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Friday, January 23, 2009

Can You Hear Me Now?

And the questions keep coming! This one is from Steve...

I had a question regarding ear function in dogs. If pricked ears allow dogs to in general hear better, why would the majority of breeds not have ears of this type? For example, labs which are obviously used for hunting purposes, could benefit from the improved hearing while listening for game in the brush. My only speculation was that the floppy ears on sporting dogs may be beneficial to prevent poking the sensitive inner workings of the ear, but this theory does not hold as much weight after remembering that most wild canines have pricked ears. Unfortunately, I fear the answer may be simply "selective breeding" but was hoping you could offer a different insight.

I hate do disappoint you, but selective breeding is indeed the correct answer. Dogs in general have much more sensitive hearing than we do, and can hear more into the ultrasonic range than humans. Upright ears do help, but not necessarily how you would expect.

The actual hearing organs are in the inner ear. Let's trace a sound going to the brain. The sound wave comes from the source and travels to the ear. The outer portion of the ear, called the pinna, serves to capture and focus the sound into the ear canal. When you see a dog or cat swivel their ears, they are trying to isolate where the sound is loudest, which helps them determine in what direction the sound is originating (called "triangulation"). The sound travels down the ear canal and strikes the ear drum (tympanic membrane). This membrane vibrates at the amplitude and frequency of the sound. This vibration is transmitted through three connected bones, collectively called the auditory (or acoustic) ossicles. These connect to a structure in the inner ear, the cochlea. As the ossicles vibrate, they move a membrane on the cochlea back and forth (similar to the movement of the tympanic membrane). Inside the cochlea there is fluid, which will move in waves because of this vibration. Imagine pushing against the side of a plastic bucket filled with water and you have the idea. Inside the cochlea are tiny hair-like structures, that will move back and forth as the fluid moves over them. When these hairs move, they cause nerve impulses to travel in patterns along the vestibulocochlear nerve and into the brain. The brain takes these raw impulses and interprets them with our memories to help us recognize the sound. This basic process is true regardless of the species of higher animal. Different sensitivities and hearing abilities are determined by the number and type of structures within the cochlea. So really "hearing" takes place within the cochlea, and not in the part of the ear that we can actually see.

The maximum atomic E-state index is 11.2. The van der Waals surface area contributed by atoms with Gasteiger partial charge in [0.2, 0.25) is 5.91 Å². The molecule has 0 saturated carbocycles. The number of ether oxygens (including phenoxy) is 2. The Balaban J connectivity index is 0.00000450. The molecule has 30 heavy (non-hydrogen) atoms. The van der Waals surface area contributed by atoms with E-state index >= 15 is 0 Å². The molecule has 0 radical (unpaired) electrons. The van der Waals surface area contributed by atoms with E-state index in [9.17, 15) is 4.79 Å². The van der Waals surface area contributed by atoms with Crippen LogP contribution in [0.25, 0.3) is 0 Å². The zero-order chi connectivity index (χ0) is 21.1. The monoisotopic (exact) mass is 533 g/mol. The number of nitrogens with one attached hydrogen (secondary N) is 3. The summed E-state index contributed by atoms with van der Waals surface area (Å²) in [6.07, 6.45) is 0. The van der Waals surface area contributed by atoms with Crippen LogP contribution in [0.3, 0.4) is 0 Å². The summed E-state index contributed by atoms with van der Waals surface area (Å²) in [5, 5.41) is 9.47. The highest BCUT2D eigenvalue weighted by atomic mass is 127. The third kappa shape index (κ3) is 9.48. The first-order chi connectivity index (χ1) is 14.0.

Since the pinna helps to focus sound, upright and mobile ears do help an animal hear better. However, it doesn't help too significantly. Wild canines have upright ears because it serves a benefit to them. We have selectively bred the different breeds of dogs in large part because of our own preference in appearance. Dogs with floppy ears came to be this way because people liked the way they look and bred dogs until they had this appearance. It doesn't make them hear better, but truthfully it doesn't hurt them either.

Labradors also don't hunt like you might think. The key is the "retriever" in their name. They were primarily bred to go into the water and retrieve game that had already been found and killed. They weren't designed to find and track prey. Other breeds have been bred for this trait, but not based on hearing. Beagles, bloodhounds, and similar breeds hunt and track based on their sense of smell. "Sight hounds", such as greyhounds and wolfhounds, hunt based on vision.

I hope that this explains it a little better!